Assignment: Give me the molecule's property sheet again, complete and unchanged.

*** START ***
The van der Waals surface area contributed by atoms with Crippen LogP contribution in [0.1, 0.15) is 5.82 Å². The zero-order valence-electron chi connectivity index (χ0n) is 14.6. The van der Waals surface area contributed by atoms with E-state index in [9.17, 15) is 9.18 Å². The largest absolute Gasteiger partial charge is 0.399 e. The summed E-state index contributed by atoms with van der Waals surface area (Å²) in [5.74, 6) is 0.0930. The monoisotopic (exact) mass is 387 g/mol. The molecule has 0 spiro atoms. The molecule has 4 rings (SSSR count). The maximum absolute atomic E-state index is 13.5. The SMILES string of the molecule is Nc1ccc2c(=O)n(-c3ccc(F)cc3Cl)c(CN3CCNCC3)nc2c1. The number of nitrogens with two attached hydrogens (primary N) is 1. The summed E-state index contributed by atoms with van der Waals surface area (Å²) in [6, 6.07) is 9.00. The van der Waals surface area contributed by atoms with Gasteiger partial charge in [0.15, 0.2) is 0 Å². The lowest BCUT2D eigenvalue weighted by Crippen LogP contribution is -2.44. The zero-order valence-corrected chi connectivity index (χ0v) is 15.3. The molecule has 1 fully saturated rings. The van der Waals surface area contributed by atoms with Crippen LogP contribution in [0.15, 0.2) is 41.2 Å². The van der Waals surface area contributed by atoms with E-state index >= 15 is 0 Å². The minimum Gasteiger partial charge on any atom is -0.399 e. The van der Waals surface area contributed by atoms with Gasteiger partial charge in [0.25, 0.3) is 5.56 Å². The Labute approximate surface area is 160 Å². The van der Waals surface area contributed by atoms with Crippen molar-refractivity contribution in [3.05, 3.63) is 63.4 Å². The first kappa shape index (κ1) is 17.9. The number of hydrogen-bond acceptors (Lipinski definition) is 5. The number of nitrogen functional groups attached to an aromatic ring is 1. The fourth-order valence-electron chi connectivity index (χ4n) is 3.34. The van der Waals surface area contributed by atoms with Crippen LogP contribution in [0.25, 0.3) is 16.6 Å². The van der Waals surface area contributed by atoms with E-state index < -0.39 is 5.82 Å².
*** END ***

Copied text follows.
The van der Waals surface area contributed by atoms with Crippen LogP contribution in [0.1, 0.15) is 5.82 Å². The zero-order valence-electron chi connectivity index (χ0n) is 14.6. The van der Waals surface area contributed by atoms with E-state index in [9.17, 15) is 9.18 Å². The largest absolute Gasteiger partial charge is 0.399 e. The summed E-state index contributed by atoms with van der Waals surface area (Å²) in [5.74, 6) is 0.0930. The monoisotopic (exact) mass is 387 g/mol. The molecule has 0 spiro atoms. The molecule has 4 rings (SSSR count). The maximum absolute atomic E-state index is 13.5. The SMILES string of the molecule is Nc1ccc2c(=O)n(-c3ccc(F)cc3Cl)c(CN3CCNCC3)nc2c1. The number of nitrogens with two attached hydrogens (primary N) is 1. The summed E-state index contributed by atoms with van der Waals surface area (Å²) in [6, 6.07) is 9.00. The van der Waals surface area contributed by atoms with Gasteiger partial charge in [0.15, 0.2) is 0 Å². The lowest BCUT2D eigenvalue weighted by Crippen LogP contribution is -2.44. The zero-order valence-corrected chi connectivity index (χ0v) is 15.3. The molecule has 1 fully saturated rings. The van der Waals surface area contributed by atoms with Crippen LogP contribution in [0.15, 0.2) is 41.2 Å². The van der Waals surface area contributed by atoms with E-state index >= 15 is 0 Å². The minimum Gasteiger partial charge on any atom is -0.399 e. The van der Waals surface area contributed by atoms with Gasteiger partial charge in [0.25, 0.3) is 5.56 Å². The Labute approximate surface area is 160 Å². The van der Waals surface area contributed by atoms with Crippen molar-refractivity contribution in [3.05, 3.63) is 63.4 Å². The first kappa shape index (κ1) is 17.9. The number of hydrogen-bond acceptors (Lipinski definition) is 5. The number of nitrogen functional groups attached to an aromatic ring is 1. The fourth-order valence-electron chi connectivity index (χ4n) is 3.34. The van der Waals surface area contributed by atoms with Crippen LogP contribution in [0.25, 0.3) is 16.6 Å². The van der Waals surface area contributed by atoms with E-state index < -0.39 is 5.82 Å².